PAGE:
By Gary Morton
EASTON, Md. — About 20 volunteers assisted a steady stream of shoppers who picked up bags of groceries and checked out clothing, housewares and other items at the St. Vincent de Paul Thrift Store one recent Saturday.
To Ron Virostek, the workers’ motivation was clear. “We follow the commandments of Jesus,” said Virostek, spiritual adviser for the Ss. Peter and Paul Parish conference of the Society of St. Vincent de Paul. “That’s what these people are all about, the beatitudes — feeding the hungry, clothing the naked, visiting the sick and imprisoned.”
The Easton Vincentians, as members of the Society of St. Vincent de Paul are called, are part of the international association of lay men and women dedicated to personal service to the poor. The work of the Ss. Peter and Paul Parish conference has expanded significantly over the past three years to meet needs exacerbated by the recession. Formerly using a storage unit the size of a single-car garage, the society now uses a 2,000-square-foot storefront at 8648 Commerce Drive, about four miles north of Ss. Peter and Paul Church, for its thrift store and food pantry and a 600-square-foot store nearby for furniture.
At the old storage unit the society distributed about 35 bags of food each week, vice president John Wafer said. Last year volunteers provided 5,457 bags of groceries, an average of more than 100 per week, worth almost $75,000.
A fashion show to benefit the food pantry will be held Saturday at the Knights of Columbus Hall in Easton. The show, which will feature clothing donated to the thrift store as well as food from the food pantry, is sold out.
When Eleanor Morrell became chairwoman for the thrift store, she had “four cardboard boxes (of clothes) and a desk,” she said. Today, the store is packed with merchandise with a small army of volunteers to sort the goods, fold and hang clothing, work as clerks and manage the operation, which is open on Tuesday and Saturday.
Five home visitation teams, one for each weeknight, provided $36,009 in assistance to 1,040 individual requests last year. More than a third of that money went toward rent and mortgage assistance; almost another third for utility assistance and the remainder for other needs, according to the society’s yearly report.
The society hosted a Christmas party for inmates and their families at the Talbot County Detention Center; operated Angel Tree and Angel Wreath gift-giving programs that delivered 1,700 gifts through various agencies, including the parish’s Hispanic Ministry last Christmas. It also maintains and distributes a prayer list and works with the Talbot Interfaith Homeless Shelter.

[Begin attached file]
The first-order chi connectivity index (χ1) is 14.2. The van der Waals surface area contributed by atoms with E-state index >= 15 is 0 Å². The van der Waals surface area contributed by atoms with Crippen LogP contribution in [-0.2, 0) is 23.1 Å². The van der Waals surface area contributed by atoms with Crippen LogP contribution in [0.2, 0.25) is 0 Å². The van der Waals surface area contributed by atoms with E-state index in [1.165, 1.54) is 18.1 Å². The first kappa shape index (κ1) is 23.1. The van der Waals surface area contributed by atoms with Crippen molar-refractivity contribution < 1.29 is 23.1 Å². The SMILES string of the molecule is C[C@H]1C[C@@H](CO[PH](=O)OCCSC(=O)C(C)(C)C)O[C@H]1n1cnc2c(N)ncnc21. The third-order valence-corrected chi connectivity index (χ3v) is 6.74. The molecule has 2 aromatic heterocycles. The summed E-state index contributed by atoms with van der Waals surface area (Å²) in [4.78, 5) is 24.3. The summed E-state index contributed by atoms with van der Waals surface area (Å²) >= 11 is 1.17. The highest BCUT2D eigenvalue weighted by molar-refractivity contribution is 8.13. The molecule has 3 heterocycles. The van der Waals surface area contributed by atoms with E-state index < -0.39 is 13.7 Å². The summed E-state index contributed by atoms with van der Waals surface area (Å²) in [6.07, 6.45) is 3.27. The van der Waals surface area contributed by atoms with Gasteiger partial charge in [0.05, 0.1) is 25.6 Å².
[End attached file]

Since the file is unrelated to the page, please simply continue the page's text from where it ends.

About half of the St. Vincent de Paul Society’s 300 members are active volunteers, said Alex Handy, the group’s president. Most are parishioners, though some are non-Catholics who learned about its work and wanted to become involved.
That ties in with what Handy sees as the society’s two-fold purpose. “Our mission is for those in need to see the face of Christ, and to help people who want to serve the Lord to have the opportunity.”
While most volunteers are retirees, the society involves people of all ages. Ss. Peter and Paul Elementary School students, for example, provided foods for Thanksgiving dinners that the society distributed to 36 Talbot County families and collected canned foods for the food distribution program during Lent. Ss. Peter and Paul High School students provided gifts for 52 children at the Talbot County Detention Center Family Christmas Party.
A key to the society’s operations, Wafer said, is that “we have a very generous parish that’s able to support us,” making such programs as the emergency assistance possible.
Most requests for emergency assistance come in the winter, he said. “People that do day work, especially in the Hispanic community, get a lot of work in the summer and don’t come in for help,” he said. “Of course, in the winter the utility bills are a lot higher.”
Sometimes a need is greater than the society can meet by itself; its average assistance last year was less than $100. In those cases the client may be referred to other agencies.
“Say a person owes $1,000 in back utilities; maybe we’re able to contribute $200 but then we’ll say, ‘why don’t you try these other sources for the rest of the money?’” Wafer said. “If they’re being evicted, we say, ‘Well, we’ll give you so much money if you can get the rest of the money from other areas.’”
Throughout its temporal work, the society retains its spiritual outlook. Virostek recalled how Father Robert Coine, Ss. Peter and Paul pastor, described the thrift store facility when he blessed it in November.
“He said, ‘This is a chapel,’” Virostek recalled. “‘It’s not a thrift store; it’s not a food pantry. It’s a place where people come to get refreshed, not only in body but in soul and in hope.’”